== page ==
The difference with the Føroyar isles is that (because they are geographically isolated) they have a language and culture which is completely distinct from the danish language and culture. They are a distinct ethnicity. With Frisians this is a lot more problematic (like with any other German/Dutch regional group), because they are part of a linguistic, ethnic and cultural continuum.
    Furthermore the topics concerning Frisia can, as a part of Germany and the Netherlands, be discussed in the German or Dutch sections. For the Føroyar this is less practical, again because of the geographical isolation.
    The Frisians are certainly not part of a linguistic continuum. There is a sharp divide in language between Fryslân and its neighbouring provinces. Most, if not all, people from the those provinces do not understand Frisian. Not even Groningers. And vice versa. This alone is enough to give them a place of their own. Add to that the previously stated fact that Frisians have been a distinct nation for longer than most Germanic nations, I think we should grant them this favour.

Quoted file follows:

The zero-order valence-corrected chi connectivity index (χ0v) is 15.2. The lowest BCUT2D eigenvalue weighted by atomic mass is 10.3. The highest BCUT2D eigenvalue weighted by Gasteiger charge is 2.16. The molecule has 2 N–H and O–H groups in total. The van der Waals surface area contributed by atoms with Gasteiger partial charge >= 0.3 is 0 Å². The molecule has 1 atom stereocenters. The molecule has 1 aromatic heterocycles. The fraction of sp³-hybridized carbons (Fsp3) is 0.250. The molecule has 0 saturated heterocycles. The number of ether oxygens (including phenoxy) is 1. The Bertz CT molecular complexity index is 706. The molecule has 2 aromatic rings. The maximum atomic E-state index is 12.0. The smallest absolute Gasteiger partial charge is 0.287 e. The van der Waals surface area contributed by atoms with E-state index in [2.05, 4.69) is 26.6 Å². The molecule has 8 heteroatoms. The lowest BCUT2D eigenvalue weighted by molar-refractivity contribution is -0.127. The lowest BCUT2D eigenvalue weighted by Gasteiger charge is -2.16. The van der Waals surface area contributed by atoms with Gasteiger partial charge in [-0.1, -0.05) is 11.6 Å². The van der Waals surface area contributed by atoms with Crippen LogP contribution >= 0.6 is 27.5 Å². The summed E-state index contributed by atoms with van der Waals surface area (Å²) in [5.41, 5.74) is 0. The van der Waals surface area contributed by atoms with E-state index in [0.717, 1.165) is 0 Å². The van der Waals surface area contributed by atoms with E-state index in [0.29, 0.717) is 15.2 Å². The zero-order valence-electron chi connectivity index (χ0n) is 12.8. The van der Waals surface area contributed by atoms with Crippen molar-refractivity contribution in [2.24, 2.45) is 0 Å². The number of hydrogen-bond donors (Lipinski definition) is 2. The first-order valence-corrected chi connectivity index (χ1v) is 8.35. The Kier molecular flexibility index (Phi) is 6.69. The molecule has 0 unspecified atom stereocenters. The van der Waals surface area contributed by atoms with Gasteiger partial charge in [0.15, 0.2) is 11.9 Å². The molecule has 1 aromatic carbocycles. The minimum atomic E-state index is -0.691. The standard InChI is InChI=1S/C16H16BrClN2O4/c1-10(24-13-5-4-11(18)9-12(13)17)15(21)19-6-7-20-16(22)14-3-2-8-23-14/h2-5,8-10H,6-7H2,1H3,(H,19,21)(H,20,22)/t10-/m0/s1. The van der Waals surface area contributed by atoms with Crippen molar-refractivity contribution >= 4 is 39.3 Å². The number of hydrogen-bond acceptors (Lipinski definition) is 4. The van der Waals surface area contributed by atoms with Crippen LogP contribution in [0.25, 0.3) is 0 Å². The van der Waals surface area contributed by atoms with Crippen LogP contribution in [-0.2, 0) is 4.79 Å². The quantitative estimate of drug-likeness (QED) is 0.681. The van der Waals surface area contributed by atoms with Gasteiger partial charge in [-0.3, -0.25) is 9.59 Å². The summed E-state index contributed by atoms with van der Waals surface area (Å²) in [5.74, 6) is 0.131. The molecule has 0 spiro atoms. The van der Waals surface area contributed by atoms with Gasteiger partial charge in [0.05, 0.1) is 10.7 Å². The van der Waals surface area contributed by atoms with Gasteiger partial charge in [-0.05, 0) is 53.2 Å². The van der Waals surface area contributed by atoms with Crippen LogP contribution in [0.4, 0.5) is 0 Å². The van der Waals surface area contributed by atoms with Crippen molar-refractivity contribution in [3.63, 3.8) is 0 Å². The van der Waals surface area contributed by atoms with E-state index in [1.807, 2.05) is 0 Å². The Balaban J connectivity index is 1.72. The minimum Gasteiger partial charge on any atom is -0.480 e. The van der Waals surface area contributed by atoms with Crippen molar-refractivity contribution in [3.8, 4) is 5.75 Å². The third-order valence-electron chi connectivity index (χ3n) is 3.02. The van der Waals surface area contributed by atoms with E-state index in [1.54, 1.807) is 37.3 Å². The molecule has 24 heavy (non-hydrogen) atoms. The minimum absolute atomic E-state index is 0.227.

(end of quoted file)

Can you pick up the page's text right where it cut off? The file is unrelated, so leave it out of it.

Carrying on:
And the distance between Limburgian and Dutch is even greater than the distance between Frisian and Dutch. The same goes for some other dialects/regional languages in the Netherlands and probably Germany as well.
    Because Germany, the Netherlands and Flanders are a dialect continuum it is pretty hard to establish ethnic borders within this continuum, because they don't really exist. Therefor it is best, in my opinion, to uphold the current distinction which is based on political differences and differences in standardized language.
    I object to your claim that the distance between Limburgian and Dutch is greater than that between Frisian and Dutch. It is not. The Frisian vocabulary for one differs much more from the Dutch vocabulary than the Limburgian does. Also, Frisian is alone in many specific sound changes, whereas Limburgian shares many with neighbouring dialects. Like I said, Frisian is not part of a dialect continuum, while Limburgian is. Apart from that, Frisia has a literary culture to a much larger extent than Limburg does. And that is generally a large factor in determining whether a certain tongue is a language or a dialect.